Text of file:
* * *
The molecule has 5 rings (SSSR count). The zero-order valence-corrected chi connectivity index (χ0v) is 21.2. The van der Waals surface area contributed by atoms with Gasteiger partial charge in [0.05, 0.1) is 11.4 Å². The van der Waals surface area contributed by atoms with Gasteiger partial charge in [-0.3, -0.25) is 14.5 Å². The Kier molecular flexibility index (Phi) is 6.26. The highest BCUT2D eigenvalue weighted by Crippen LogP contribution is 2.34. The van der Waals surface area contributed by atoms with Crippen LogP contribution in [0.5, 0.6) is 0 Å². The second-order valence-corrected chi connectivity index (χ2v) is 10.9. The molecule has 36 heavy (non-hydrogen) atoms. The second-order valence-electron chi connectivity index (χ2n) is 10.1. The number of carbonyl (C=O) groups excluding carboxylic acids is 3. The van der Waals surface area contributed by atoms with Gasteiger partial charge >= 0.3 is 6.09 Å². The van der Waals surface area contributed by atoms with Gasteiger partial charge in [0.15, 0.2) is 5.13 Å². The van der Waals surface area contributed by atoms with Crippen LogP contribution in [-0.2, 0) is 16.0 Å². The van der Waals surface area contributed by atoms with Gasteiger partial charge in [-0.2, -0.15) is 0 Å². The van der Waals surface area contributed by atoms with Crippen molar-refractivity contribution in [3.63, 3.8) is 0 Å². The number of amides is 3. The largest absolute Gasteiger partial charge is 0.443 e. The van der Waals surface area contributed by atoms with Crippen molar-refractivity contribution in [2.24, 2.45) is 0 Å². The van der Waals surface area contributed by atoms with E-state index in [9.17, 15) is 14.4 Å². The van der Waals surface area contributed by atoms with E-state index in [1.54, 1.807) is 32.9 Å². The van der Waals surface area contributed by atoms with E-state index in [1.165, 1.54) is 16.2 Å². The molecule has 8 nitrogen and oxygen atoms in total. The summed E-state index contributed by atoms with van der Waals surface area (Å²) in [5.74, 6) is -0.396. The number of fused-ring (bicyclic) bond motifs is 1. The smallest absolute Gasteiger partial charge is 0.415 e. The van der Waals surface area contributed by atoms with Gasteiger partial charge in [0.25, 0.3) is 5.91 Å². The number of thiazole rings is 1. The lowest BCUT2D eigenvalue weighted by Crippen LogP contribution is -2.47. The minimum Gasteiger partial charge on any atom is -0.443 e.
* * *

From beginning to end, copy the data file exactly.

The molecule has 5 rings (SSSR count). The zero-order valence-corrected chi connectivity index (χ0v) is 21.2. The van der Waals surface area contributed by atoms with Gasteiger partial charge in [0.05, 0.1) is 11.4 Å². The van der Waals surface area contributed by atoms with Gasteiger partial charge in [-0.3, -0.25) is 14.5 Å². The Kier molecular flexibility index (Phi) is 6.26. The highest BCUT2D eigenvalue weighted by Crippen LogP contribution is 2.34. The van der Waals surface area contributed by atoms with Crippen LogP contribution in [0.5, 0.6) is 0 Å². The second-order valence-corrected chi connectivity index (χ2v) is 10.9. The molecule has 36 heavy (non-hydrogen) atoms. The second-order valence-electron chi connectivity index (χ2n) is 10.1. The number of carbonyl (C=O) groups excluding carboxylic acids is 3. The van der Waals surface area contributed by atoms with Gasteiger partial charge >= 0.3 is 6.09 Å². The van der Waals surface area contributed by atoms with Gasteiger partial charge in [0.15, 0.2) is 5.13 Å². The van der Waals surface area contributed by atoms with Crippen LogP contribution in [-0.2, 0) is 16.0 Å². The van der Waals surface area contributed by atoms with Gasteiger partial charge in [-0.2, -0.15) is 0 Å². The van der Waals surface area contributed by atoms with Crippen molar-refractivity contribution in [3.63, 3.8) is 0 Å². The number of amides is 3. The largest absolute Gasteiger partial charge is 0.443 e. The van der Waals surface area contributed by atoms with Crippen molar-refractivity contribution in [2.24, 2.45) is 0 Å². The van der Waals surface area contributed by atoms with E-state index in [9.17, 15) is 14.4 Å². The van der Waals surface area contributed by atoms with E-state index in [1.54, 1.807) is 32.9 Å². The van der Waals surface area contributed by atoms with E-state index in [1.165, 1.54) is 16.2 Å². The molecule has 8 nitrogen and oxygen atoms in total. The summed E-state index contributed by atoms with van der Waals surface area (Å²) in [5.74, 6) is -0.396. The number of fused-ring (bicyclic) bond motifs is 1. The smallest absolute Gasteiger partial charge is 0.415 e. The van der Waals surface area contributed by atoms with Gasteiger partial charge in [0.25, 0.3) is 5.91 Å². The number of thiazole rings is 1. The lowest BCUT2D eigenvalue weighted by Crippen LogP contribution is -2.47. The minimum Gasteiger partial charge on any atom is -0.443 e.